ISSN (Print) 1438-2377 - ISSN (Online) 1438-2385
     Published by Springer-Verlag Homepage  [2210 journals]   [SJR: 0.773]   [H-I: 49]
  • Yeast DNA recovery during the secondary fermentation step of Lombardy
           sparkling wines produced by Champenoise method
    • Abstract: Abstract The possibility of recovering amplifiable DNA from sparkling wine produced by Champenoise method was investigated. Indeed, the sensory refining of this product occurs through the yeast autolysis with the release of cellular components, including nucleic acids. An efficient and reliable method to purify DNA is provided coupling two purification treatments: organic solvents and magnetic beads that have never been applied before on wine. The yield of DNA extraction ranged between 10 and 60 %. Starting from 150 mL spiked samples, up to 0.1–0.6 pg of yeast DNA was detected, potentially corresponding to about 4–24 cells of a diploid strain of S. cerevisiae. After development of new primers, the performance of the protocol was validated in real-time PCR by targeting the ITS region of Saccharomyces cerevisiae, one of the main species involved in the secondary fermentation. The monitoring of sparkling wines during the ageing on lees was carried out in four wineries in Franciacorta and Oltrepò Pavese areas up to 2 years from the tirage to wine samples ready for the market as well. Results show that DNA extraction and amplification are properly obtained all along the times, for the species identification; however, after 16 months of ageing, a pre-amplification step needed to be introduced to the procedure for finding a specific signal. Because of the strong DNA degradation, the typing of the inoculated strain or the grape cultivar was not achieved in commercialized wine samples.
      PubDate: 2014-12-13
       
  • The free and enzyme-released volatile compounds of distinctive Vitis
           amurensis var. Zuoshanyi grapes in China
    • Abstract: Abstract Vitis amurensis var. Zuoshanyi is a native red variety grown in Northeast China with excellent cold hardness for genetic breeding and winemaking potential, but the volatiles profile, especially key compounds related to aroma character, was not fully revealed. In this work, Zuoshanyi grapes were collected across two harvests (2010 and 2011) in Shangzhuang area in Beijing, China. Free and glycosidase enzymatic hydrolysis volatiles were analyzed using SPME coupled with gas chromatography and mass spectrometry. A total of 135 volatile compounds were identified and quantified. Among the 13 categories of constituents, C6 compounds were the most abundant, followed by alcohols and ketones, and esters were the least abundant in two vintages. C6/C9 compounds, MPs (3-isobutyl-2-methoxypyrazine and 3-isopropyl-2-methoxypyrazine) and (E)-β-damascenone were the major compounds of Zuoshanyi grapes, which contributed “grass, green, fruit, etc.,” aroma as characterization of this distinctive cultivar. Results from hierarchical clustering and heatmap visualization revealed the accumulation patterns of volatile compounds during berry development. Principal component analysis showed clear separation of free and enzyme-released components in two vintages. Rainfall was the major different climate factor in log phase and before veraison of Zuoshanyi grapes in two vintages, and this difference may potentially influence the volatile variances of Zuoshanyi grapes.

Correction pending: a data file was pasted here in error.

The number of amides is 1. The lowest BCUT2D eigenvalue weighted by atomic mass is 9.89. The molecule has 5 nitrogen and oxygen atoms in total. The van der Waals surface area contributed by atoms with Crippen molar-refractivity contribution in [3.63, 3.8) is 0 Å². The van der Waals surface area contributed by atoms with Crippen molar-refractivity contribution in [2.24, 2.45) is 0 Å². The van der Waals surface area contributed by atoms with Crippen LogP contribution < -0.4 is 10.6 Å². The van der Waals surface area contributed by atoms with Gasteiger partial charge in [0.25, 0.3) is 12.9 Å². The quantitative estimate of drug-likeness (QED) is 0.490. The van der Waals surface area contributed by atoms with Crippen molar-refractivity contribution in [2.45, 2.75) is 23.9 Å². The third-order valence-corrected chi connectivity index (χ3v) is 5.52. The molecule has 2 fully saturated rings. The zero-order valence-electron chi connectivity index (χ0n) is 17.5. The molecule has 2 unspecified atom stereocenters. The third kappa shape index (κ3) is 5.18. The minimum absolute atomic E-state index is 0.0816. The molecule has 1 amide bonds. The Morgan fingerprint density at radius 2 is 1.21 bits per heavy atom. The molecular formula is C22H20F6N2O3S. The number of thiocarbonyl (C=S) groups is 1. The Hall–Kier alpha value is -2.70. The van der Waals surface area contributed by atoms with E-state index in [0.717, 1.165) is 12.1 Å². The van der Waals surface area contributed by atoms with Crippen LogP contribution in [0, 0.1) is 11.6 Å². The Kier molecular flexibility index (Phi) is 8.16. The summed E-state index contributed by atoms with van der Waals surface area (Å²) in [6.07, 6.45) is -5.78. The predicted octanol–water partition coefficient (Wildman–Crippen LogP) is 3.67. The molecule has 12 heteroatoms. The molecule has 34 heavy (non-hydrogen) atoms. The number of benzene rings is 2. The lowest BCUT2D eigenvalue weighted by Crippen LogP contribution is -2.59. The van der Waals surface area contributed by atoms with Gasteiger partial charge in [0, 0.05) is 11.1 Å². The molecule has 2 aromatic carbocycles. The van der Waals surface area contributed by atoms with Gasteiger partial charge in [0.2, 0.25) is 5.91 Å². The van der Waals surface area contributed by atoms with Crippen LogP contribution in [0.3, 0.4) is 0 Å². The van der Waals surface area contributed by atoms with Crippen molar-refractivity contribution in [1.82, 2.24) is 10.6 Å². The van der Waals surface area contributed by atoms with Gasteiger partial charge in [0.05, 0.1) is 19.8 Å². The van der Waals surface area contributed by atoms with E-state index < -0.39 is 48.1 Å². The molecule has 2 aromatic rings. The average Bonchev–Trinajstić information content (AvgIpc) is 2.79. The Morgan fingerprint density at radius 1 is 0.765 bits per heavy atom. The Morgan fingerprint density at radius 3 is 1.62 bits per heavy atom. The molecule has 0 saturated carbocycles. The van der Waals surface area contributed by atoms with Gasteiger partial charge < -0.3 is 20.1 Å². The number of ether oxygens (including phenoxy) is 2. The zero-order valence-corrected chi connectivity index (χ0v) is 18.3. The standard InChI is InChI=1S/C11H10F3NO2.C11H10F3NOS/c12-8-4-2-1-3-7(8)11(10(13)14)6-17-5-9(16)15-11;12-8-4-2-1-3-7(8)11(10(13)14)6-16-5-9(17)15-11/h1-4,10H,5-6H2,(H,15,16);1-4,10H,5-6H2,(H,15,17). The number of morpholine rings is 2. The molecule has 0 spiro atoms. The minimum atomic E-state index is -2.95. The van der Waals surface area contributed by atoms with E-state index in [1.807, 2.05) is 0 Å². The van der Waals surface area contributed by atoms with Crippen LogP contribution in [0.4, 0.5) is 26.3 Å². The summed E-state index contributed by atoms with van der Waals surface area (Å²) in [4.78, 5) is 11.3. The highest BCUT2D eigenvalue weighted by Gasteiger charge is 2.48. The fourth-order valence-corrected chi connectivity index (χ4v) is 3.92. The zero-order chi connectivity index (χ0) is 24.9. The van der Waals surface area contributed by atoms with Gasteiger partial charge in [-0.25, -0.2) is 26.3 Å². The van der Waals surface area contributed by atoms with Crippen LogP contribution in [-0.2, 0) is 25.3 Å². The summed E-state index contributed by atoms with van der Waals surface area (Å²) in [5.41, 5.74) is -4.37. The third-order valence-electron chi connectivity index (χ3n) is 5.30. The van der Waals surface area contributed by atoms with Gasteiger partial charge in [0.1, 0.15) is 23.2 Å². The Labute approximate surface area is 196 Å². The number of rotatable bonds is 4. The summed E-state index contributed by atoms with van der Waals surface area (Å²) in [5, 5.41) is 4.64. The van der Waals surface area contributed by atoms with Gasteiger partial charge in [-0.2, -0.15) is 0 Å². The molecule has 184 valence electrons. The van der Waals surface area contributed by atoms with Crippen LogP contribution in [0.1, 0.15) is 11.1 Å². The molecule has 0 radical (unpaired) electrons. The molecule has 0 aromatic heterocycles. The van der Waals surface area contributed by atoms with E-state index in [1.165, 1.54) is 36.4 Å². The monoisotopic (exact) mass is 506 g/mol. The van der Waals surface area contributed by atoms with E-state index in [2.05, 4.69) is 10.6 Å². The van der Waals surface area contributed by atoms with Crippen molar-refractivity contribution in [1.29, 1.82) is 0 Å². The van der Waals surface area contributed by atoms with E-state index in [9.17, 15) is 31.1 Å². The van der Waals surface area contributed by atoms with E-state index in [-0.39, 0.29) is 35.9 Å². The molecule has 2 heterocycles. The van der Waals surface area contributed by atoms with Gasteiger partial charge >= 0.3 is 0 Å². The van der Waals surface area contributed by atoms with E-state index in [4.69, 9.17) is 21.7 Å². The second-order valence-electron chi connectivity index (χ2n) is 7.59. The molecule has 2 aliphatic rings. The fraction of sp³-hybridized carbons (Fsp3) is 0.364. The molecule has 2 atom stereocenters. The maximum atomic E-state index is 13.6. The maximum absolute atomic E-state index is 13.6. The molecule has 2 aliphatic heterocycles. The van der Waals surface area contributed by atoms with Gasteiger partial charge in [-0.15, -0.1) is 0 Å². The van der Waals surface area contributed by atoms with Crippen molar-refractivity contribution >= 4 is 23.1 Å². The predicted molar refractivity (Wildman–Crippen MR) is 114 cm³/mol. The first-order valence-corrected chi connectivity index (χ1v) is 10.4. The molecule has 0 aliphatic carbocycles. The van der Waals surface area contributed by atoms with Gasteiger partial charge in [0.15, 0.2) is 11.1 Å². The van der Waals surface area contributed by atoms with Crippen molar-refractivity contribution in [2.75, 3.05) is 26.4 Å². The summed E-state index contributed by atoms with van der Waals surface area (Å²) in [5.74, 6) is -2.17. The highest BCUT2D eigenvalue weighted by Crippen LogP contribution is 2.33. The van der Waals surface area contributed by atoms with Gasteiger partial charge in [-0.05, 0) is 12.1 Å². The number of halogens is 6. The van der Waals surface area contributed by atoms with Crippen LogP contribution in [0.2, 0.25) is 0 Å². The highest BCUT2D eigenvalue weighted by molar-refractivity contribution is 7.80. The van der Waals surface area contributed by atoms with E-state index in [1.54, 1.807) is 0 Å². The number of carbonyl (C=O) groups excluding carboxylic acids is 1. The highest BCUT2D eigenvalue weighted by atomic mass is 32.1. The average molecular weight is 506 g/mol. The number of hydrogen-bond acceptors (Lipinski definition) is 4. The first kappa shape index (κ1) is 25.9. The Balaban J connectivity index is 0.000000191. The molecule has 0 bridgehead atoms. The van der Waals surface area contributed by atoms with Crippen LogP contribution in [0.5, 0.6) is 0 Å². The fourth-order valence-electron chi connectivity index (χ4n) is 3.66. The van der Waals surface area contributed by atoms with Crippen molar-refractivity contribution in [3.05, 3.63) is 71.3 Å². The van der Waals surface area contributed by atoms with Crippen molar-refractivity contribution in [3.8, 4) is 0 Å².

PubDate: 2014-12-12
       
  • Preparation of PEG-modified proanthocyanidin liposome and its application
           in cosmetics
    • Abstract: Abstract Proanthocyanidin liposome modified by polyethylene glycol (PEG) was prepared by reverse-phase evaporation method. To obtain the higher encapsulation efficiency of proanthocyanidin liposomes, several factors, including the mass ratio of lecithin to cholesterol and the addition of surfactants and PEG, were investigated. The liposomes then can be evaluated by encapsulation efficiency, the distribution of particle size and storage stability. The results showed that the encapsulation efficiency of the liposomes was around 77.28 %, and the average particle size of the liposomes was 144.9 ± 0.1 nm. In addition, proanthocyanidin could be controlled to release on simulated skin in vitro. These data confirmed that the liposomes could be employed to extend proanthocyanidin’s shelf life and to provide more convenience and better performance for its usage in cosmetics.